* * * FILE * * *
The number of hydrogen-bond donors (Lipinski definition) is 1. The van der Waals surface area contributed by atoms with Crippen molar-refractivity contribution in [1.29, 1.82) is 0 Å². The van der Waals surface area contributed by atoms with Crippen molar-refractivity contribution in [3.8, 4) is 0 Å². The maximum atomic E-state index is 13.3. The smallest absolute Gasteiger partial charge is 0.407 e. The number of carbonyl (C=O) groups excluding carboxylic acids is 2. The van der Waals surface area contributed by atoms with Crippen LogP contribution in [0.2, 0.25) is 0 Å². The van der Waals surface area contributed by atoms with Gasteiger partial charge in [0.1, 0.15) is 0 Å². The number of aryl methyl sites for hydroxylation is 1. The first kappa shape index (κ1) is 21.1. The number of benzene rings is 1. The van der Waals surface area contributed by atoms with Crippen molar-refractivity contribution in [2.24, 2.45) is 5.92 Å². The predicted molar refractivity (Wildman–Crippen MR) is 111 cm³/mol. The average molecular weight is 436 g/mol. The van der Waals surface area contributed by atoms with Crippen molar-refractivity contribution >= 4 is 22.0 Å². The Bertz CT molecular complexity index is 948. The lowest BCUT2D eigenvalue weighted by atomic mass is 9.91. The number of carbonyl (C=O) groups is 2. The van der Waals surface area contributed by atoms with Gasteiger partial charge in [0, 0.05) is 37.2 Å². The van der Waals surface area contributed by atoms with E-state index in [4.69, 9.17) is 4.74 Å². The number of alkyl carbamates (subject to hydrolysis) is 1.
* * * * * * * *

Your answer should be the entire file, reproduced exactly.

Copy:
The number of hydrogen-bond donors (Lipinski definition) is 1. The van der Waals surface area contributed by atoms with Crippen molar-refractivity contribution in [1.29, 1.82) is 0 Å². The van der Waals surface area contributed by atoms with Crippen molar-refractivity contribution in [3.8, 4) is 0 Å². The maximum atomic E-state index is 13.3. The smallest absolute Gasteiger partial charge is 0.407 e. The number of carbonyl (C=O) groups excluding carboxylic acids is 2. The van der Waals surface area contributed by atoms with Crippen LogP contribution in [0.2, 0.25) is 0 Å². The van der Waals surface area contributed by atoms with Gasteiger partial charge in [0.1, 0.15) is 0 Å². The number of aryl methyl sites for hydroxylation is 1. The first kappa shape index (κ1) is 21.1. The number of benzene rings is 1. The van der Waals surface area contributed by atoms with Crippen molar-refractivity contribution in [2.24, 2.45) is 5.92 Å². The predicted molar refractivity (Wildman–Crippen MR) is 111 cm³/mol. The average molecular weight is 436 g/mol. The van der Waals surface area contributed by atoms with Crippen molar-refractivity contribution >= 4 is 22.0 Å². The Bertz CT molecular complexity index is 948. The lowest BCUT2D eigenvalue weighted by atomic mass is 9.91. The number of carbonyl (C=O) groups is 2. The van der Waals surface area contributed by atoms with Gasteiger partial charge in [0, 0.05) is 37.2 Å². The van der Waals surface area contributed by atoms with E-state index in [4.69, 9.17) is 4.74 Å². The number of alkyl carbamates (subject to hydrolysis) is 1.